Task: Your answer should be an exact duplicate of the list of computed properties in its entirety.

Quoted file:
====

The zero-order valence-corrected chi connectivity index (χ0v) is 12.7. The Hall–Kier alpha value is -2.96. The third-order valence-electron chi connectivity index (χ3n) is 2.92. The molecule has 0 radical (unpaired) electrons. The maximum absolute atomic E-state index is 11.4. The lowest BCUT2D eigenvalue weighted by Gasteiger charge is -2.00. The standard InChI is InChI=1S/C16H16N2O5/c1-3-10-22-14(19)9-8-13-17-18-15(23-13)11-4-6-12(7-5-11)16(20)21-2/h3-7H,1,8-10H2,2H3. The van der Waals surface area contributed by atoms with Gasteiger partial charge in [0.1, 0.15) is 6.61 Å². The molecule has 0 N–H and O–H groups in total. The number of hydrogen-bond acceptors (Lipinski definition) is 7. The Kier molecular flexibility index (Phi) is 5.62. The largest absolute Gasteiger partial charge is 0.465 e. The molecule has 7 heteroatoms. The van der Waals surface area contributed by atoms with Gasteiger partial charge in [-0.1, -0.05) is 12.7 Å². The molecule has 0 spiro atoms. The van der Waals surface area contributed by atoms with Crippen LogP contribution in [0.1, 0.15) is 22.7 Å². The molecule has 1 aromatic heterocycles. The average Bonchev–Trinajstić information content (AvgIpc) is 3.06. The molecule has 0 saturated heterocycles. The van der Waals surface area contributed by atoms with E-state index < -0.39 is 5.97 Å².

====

The zero-order valence-corrected chi connectivity index (χ0v) is 12.7. The Hall–Kier alpha value is -2.96. The third-order valence-electron chi connectivity index (χ3n) is 2.92. The molecule has 0 radical (unpaired) electrons. The maximum absolute atomic E-state index is 11.4. The lowest BCUT2D eigenvalue weighted by Gasteiger charge is -2.00. The standard InChI is InChI=1S/C16H16N2O5/c1-3-10-22-14(19)9-8-13-17-18-15(23-13)11-4-6-12(7-5-11)16(20)21-2/h3-7H,1,8-10H2,2H3. The van der Waals surface area contributed by atoms with Gasteiger partial charge in [0.1, 0.15) is 6.61 Å². The molecule has 0 N–H and O–H groups in total. The number of hydrogen-bond acceptors (Lipinski definition) is 7. The Kier molecular flexibility index (Phi) is 5.62. The largest absolute Gasteiger partial charge is 0.465 e. The molecule has 7 heteroatoms. The van der Waals surface area contributed by atoms with Gasteiger partial charge in [-0.1, -0.05) is 12.7 Å². The molecule has 0 spiro atoms. The van der Waals surface area contributed by atoms with Crippen LogP contribution in [0.1, 0.15) is 22.7 Å². The molecule has 1 aromatic heterocycles. The average Bonchev–Trinajstić information content (AvgIpc) is 3.06. The molecule has 0 saturated heterocycles. The van der Waals surface area contributed by atoms with E-state index < -0.39 is 5.97 Å².